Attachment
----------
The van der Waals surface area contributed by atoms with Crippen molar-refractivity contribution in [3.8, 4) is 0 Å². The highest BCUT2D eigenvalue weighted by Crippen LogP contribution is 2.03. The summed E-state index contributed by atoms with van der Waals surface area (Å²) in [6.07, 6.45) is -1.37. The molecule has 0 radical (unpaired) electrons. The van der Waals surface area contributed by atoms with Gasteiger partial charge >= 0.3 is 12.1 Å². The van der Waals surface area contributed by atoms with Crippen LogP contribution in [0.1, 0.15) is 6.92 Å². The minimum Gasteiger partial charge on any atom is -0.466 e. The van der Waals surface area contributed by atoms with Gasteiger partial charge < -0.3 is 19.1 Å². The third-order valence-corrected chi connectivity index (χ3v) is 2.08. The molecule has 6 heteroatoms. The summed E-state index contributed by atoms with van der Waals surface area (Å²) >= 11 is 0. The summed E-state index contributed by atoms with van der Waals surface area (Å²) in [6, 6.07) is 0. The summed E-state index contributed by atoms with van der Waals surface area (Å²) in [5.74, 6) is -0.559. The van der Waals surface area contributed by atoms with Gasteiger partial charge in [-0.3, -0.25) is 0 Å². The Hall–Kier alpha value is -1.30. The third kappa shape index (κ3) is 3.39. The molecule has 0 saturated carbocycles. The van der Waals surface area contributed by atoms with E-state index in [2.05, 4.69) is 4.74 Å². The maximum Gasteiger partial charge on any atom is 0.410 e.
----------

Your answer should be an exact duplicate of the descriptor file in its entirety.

The van der Waals surface area contributed by atoms with Crippen molar-refractivity contribution in [3.8, 4) is 0 Å². The highest BCUT2D eigenvalue weighted by Crippen LogP contribution is 2.03. The summed E-state index contributed by atoms with van der Waals surface area (Å²) in [6.07, 6.45) is -1.37. The molecule has 0 radical (unpaired) electrons. The van der Waals surface area contributed by atoms with Gasteiger partial charge >= 0.3 is 12.1 Å². The van der Waals surface area contributed by atoms with Crippen LogP contribution in [0.1, 0.15) is 6.92 Å². The minimum Gasteiger partial charge on any atom is -0.466 e. The van der Waals surface area contributed by atoms with Gasteiger partial charge < -0.3 is 19.1 Å². The third-order valence-corrected chi connectivity index (χ3v) is 2.08. The molecule has 6 heteroatoms. The summed E-state index contributed by atoms with van der Waals surface area (Å²) >= 11 is 0. The summed E-state index contributed by atoms with van der Waals surface area (Å²) in [6, 6.07) is 0. The summed E-state index contributed by atoms with van der Waals surface area (Å²) in [5.74, 6) is -0.559. The van der Waals surface area contributed by atoms with Gasteiger partial charge in [-0.3, -0.25) is 0 Å². The Hall–Kier alpha value is -1.30. The third kappa shape index (κ3) is 3.39. The molecule has 0 saturated carbocycles. The van der Waals surface area contributed by atoms with E-state index in [2.05, 4.69) is 4.74 Å². The maximum Gasteiger partial charge on any atom is 0.410 e.